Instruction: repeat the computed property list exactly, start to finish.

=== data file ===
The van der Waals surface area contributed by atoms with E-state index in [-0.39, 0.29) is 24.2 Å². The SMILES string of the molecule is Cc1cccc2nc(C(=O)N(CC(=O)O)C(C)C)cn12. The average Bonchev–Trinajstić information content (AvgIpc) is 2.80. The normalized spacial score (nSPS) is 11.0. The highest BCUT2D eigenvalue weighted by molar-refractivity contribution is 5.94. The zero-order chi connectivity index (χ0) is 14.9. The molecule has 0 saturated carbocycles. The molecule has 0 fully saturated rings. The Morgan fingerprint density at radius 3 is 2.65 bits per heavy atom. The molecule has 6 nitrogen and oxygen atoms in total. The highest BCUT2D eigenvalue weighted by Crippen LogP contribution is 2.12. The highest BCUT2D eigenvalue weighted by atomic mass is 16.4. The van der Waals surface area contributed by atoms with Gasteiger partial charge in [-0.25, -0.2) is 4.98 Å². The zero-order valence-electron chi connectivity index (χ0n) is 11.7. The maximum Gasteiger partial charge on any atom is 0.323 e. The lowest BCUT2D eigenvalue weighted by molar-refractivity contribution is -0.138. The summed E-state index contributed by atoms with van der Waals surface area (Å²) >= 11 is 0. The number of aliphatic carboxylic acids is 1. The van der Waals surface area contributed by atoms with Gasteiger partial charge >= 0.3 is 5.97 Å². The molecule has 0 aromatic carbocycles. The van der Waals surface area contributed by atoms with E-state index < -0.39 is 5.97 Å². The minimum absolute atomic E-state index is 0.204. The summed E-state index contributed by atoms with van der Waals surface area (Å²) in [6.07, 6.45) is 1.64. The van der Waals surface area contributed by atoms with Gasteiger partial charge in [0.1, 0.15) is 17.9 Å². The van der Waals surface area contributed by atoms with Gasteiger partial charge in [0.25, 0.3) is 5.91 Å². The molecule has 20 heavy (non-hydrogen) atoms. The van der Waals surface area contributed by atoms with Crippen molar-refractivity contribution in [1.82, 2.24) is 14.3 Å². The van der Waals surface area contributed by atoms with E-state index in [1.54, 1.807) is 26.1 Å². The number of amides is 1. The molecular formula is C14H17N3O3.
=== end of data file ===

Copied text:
The van der Waals surface area contributed by atoms with E-state index in [-0.39, 0.29) is 24.2 Å². The SMILES string of the molecule is Cc1cccc2nc(C(=O)N(CC(=O)O)C(C)C)cn12. The average Bonchev–Trinajstić information content (AvgIpc) is 2.80. The normalized spacial score (nSPS) is 11.0. The highest BCUT2D eigenvalue weighted by molar-refractivity contribution is 5.94. The zero-order chi connectivity index (χ0) is 14.9. The molecule has 0 saturated carbocycles. The molecule has 0 fully saturated rings. The Morgan fingerprint density at radius 3 is 2.65 bits per heavy atom. The molecule has 6 nitrogen and oxygen atoms in total. The highest BCUT2D eigenvalue weighted by Crippen LogP contribution is 2.12. The highest BCUT2D eigenvalue weighted by atomic mass is 16.4. The van der Waals surface area contributed by atoms with Gasteiger partial charge in [-0.25, -0.2) is 4.98 Å². The zero-order valence-electron chi connectivity index (χ0n) is 11.7. The maximum Gasteiger partial charge on any atom is 0.323 e. The lowest BCUT2D eigenvalue weighted by molar-refractivity contribution is -0.138. The summed E-state index contributed by atoms with van der Waals surface area (Å²) >= 11 is 0. The number of aliphatic carboxylic acids is 1. The van der Waals surface area contributed by atoms with Gasteiger partial charge >= 0.3 is 5.97 Å². The molecule has 0 aromatic carbocycles. The van der Waals surface area contributed by atoms with E-state index < -0.39 is 5.97 Å². The minimum absolute atomic E-state index is 0.204. The summed E-state index contributed by atoms with van der Waals surface area (Å²) in [6.07, 6.45) is 1.64. The van der Waals surface area contributed by atoms with Gasteiger partial charge in [0.1, 0.15) is 17.9 Å². The van der Waals surface area contributed by atoms with Gasteiger partial charge in [0.25, 0.3) is 5.91 Å². The molecule has 20 heavy (non-hydrogen) atoms. The van der Waals surface area contributed by atoms with Crippen molar-refractivity contribution in [1.82, 2.24) is 14.3 Å². The van der Waals surface area contributed by atoms with E-state index in [1.54, 1.807) is 26.1 Å². The number of amides is 1. The molecular formula is C14H17N3O3.